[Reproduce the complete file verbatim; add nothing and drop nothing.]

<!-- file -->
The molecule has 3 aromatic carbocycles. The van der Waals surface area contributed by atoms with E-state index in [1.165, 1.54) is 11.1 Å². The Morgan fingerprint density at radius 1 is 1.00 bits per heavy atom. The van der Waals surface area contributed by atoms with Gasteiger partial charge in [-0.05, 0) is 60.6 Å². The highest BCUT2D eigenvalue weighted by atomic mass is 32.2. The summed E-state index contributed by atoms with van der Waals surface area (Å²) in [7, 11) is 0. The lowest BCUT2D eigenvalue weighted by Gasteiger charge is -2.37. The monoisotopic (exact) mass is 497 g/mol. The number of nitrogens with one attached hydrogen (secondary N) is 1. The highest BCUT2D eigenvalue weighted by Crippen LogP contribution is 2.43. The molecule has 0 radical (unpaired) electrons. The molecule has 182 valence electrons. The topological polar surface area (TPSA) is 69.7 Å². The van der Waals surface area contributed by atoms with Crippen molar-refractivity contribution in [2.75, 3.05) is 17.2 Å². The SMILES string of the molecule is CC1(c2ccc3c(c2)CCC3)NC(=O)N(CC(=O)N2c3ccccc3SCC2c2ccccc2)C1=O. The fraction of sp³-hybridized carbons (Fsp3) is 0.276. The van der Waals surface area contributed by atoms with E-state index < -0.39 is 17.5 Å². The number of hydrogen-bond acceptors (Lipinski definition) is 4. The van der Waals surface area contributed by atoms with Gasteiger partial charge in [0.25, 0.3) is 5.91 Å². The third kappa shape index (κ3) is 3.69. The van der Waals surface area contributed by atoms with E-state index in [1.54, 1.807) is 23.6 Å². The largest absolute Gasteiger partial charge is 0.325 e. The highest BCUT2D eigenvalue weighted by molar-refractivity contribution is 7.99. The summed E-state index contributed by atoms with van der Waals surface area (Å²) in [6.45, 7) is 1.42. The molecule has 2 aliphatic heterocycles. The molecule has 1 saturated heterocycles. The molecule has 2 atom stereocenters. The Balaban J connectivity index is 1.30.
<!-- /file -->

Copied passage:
The molecule has 3 aromatic carbocycles. The van der Waals surface area contributed by atoms with E-state index in [1.165, 1.54) is 11.1 Å². The Morgan fingerprint density at radius 1 is 1.00 bits per heavy atom. The van der Waals surface area contributed by atoms with Gasteiger partial charge in [-0.05, 0) is 60.6 Å². The highest BCUT2D eigenvalue weighted by atomic mass is 32.2. The summed E-state index contributed by atoms with van der Waals surface area (Å²) in [7, 11) is 0. The lowest BCUT2D eigenvalue weighted by Gasteiger charge is -2.37. The monoisotopic (exact) mass is 497 g/mol. The number of nitrogens with one attached hydrogen (secondary N) is 1. The highest BCUT2D eigenvalue weighted by Crippen LogP contribution is 2.43. The molecule has 0 radical (unpaired) electrons. The molecule has 182 valence electrons. The topological polar surface area (TPSA) is 69.7 Å². The van der Waals surface area contributed by atoms with Crippen molar-refractivity contribution in [2.75, 3.05) is 17.2 Å². The SMILES string of the molecule is CC1(c2ccc3c(c2)CCC3)NC(=O)N(CC(=O)N2c3ccccc3SCC2c2ccccc2)C1=O. The fraction of sp³-hybridized carbons (Fsp3) is 0.276. The van der Waals surface area contributed by atoms with E-state index < -0.39 is 17.5 Å². The number of hydrogen-bond acceptors (Lipinski definition) is 4. The van der Waals surface area contributed by atoms with Gasteiger partial charge in [0.25, 0.3) is 5.91 Å². The third kappa shape index (κ3) is 3.69. The van der Waals surface area contributed by atoms with E-state index in [1.54, 1.807) is 23.6 Å². The largest absolute Gasteiger partial charge is 0.325 e. The highest BCUT2D eigenvalue weighted by molar-refractivity contribution is 7.99. The summed E-state index contributed by atoms with van der Waals surface area (Å²) in [6.45, 7) is 1.42. The molecule has 2 aliphatic heterocycles. The molecule has 1 saturated heterocycles. The molecule has 2 atom stereocenters. The Balaban J connectivity index is 1.30.